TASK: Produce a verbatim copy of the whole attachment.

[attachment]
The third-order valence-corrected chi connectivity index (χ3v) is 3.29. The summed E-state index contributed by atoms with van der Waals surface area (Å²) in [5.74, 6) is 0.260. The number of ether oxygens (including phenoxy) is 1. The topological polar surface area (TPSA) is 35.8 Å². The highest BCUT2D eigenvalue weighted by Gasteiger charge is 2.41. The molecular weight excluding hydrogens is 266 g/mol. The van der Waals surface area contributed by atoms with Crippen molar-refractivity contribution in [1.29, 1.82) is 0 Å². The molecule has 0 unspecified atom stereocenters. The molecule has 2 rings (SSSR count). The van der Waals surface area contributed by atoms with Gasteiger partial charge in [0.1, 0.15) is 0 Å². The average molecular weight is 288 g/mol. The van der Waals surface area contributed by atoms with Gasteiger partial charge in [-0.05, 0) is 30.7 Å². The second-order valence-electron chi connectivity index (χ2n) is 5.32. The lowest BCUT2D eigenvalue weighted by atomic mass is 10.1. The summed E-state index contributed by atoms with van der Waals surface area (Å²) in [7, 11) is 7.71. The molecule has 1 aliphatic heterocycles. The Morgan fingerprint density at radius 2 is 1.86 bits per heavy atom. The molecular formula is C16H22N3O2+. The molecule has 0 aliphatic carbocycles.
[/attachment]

The third-order valence-corrected chi connectivity index (χ3v) is 3.29. The summed E-state index contributed by atoms with van der Waals surface area (Å²) in [5.74, 6) is 0.260. The number of ether oxygens (including phenoxy) is 1. The topological polar surface area (TPSA) is 35.8 Å². The highest BCUT2D eigenvalue weighted by Gasteiger charge is 2.41. The molecular weight excluding hydrogens is 266 g/mol. The van der Waals surface area contributed by atoms with Crippen molar-refractivity contribution in [1.29, 1.82) is 0 Å². The molecule has 0 unspecified atom stereocenters. The molecule has 2 rings (SSSR count). The van der Waals surface area contributed by atoms with Gasteiger partial charge in [0.1, 0.15) is 0 Å². The average molecular weight is 288 g/mol. The van der Waals surface area contributed by atoms with Gasteiger partial charge in [-0.05, 0) is 30.7 Å². The second-order valence-electron chi connectivity index (χ2n) is 5.32. The lowest BCUT2D eigenvalue weighted by atomic mass is 10.1. The summed E-state index contributed by atoms with van der Waals surface area (Å²) in [7, 11) is 7.71. The molecule has 1 aliphatic heterocycles. The Morgan fingerprint density at radius 2 is 1.86 bits per heavy atom. The molecular formula is C16H22N3O2+. The molecule has 0 aliphatic carbocycles.